Claims of retaliation to be investigated by Ombudsman, not department heads
The King County Council today unanimously voted to strengthen protections for employees who report illegal or improper actions within county government.
“We must protect King County employees who report misconduct or illegal actions from retaliation,” said Council Chair Dow Constantine, prime sponsor of the ordinance. “The recent state audit of King County highlighted problems within individual county departments. By encouraging front-line employees to speak up and report, we can detect and address these problems quickly and decisively.”
The ordinance adopted today strengthens many sections of the County’s existing whistleblower code, expands protections for the reporting of more types of governmental misconduct, and broadens the definition of what is considered a retaliatory action.
Claims of retaliation will now be investigated by the County Ombudsman, instead of by supervisors in the department within which the alleged retaliation occurred.
“We want to encourage our employees to let us know when they see misconduct in county government,” said Councilmember Reagan Dunn, who co-sponsored the legislation. “To do that they need to feel confident that managers will not retaliate against them. This is a step toward a more accountable government.”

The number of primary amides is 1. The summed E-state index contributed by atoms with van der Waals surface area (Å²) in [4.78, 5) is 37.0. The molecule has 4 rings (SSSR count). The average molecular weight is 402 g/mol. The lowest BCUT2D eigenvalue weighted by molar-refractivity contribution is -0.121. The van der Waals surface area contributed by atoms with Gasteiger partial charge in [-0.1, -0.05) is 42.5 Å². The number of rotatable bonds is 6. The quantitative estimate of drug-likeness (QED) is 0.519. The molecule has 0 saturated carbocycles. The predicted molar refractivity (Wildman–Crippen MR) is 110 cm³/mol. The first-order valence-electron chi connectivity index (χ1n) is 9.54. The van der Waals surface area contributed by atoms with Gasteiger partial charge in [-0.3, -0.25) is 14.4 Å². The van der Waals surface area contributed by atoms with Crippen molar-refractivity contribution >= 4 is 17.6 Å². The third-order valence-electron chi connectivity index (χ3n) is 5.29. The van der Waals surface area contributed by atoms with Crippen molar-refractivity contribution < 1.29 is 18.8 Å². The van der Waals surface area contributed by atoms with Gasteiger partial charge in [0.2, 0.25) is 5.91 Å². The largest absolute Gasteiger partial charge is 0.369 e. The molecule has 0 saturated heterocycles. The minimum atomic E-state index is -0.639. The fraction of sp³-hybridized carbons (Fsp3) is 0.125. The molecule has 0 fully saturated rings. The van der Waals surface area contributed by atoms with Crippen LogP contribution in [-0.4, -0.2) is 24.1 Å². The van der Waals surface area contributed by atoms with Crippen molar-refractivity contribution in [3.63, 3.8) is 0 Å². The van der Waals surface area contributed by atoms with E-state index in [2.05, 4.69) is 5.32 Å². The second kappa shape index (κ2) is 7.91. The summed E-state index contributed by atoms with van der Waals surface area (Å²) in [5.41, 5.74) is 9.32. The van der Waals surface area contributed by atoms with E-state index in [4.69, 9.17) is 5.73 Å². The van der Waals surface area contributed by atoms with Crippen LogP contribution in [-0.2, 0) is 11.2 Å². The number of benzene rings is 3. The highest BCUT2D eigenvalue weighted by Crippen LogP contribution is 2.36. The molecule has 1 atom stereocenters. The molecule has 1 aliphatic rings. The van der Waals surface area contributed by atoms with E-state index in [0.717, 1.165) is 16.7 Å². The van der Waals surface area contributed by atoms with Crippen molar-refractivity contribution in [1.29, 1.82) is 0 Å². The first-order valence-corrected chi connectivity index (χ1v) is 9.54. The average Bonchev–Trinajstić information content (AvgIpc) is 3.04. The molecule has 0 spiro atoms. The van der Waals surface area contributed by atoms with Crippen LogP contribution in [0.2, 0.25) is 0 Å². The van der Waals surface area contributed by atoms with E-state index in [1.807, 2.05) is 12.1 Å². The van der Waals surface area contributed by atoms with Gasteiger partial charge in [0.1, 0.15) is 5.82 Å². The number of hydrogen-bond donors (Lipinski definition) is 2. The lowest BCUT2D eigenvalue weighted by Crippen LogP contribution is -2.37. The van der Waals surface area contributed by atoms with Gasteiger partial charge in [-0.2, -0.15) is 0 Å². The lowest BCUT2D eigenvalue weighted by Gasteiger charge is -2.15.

Other provisions of the ordinance expand the time that an employee has to make a claim of retaliation from 30 days to six months, and strengthen the Ombudsman’s powers to protect whistleblowers. Employees who report problems to those outside the current list of investigating officials will also now be granted the full protection of the law, even if reports are made directly to King County Councilmembers or to the news media.
Read more about this legislation on the King C ounty C ouncil’s LEGISEAR C H system at http://kingcounty.legistar.com/Legislation.aspx and type in “2009-0346”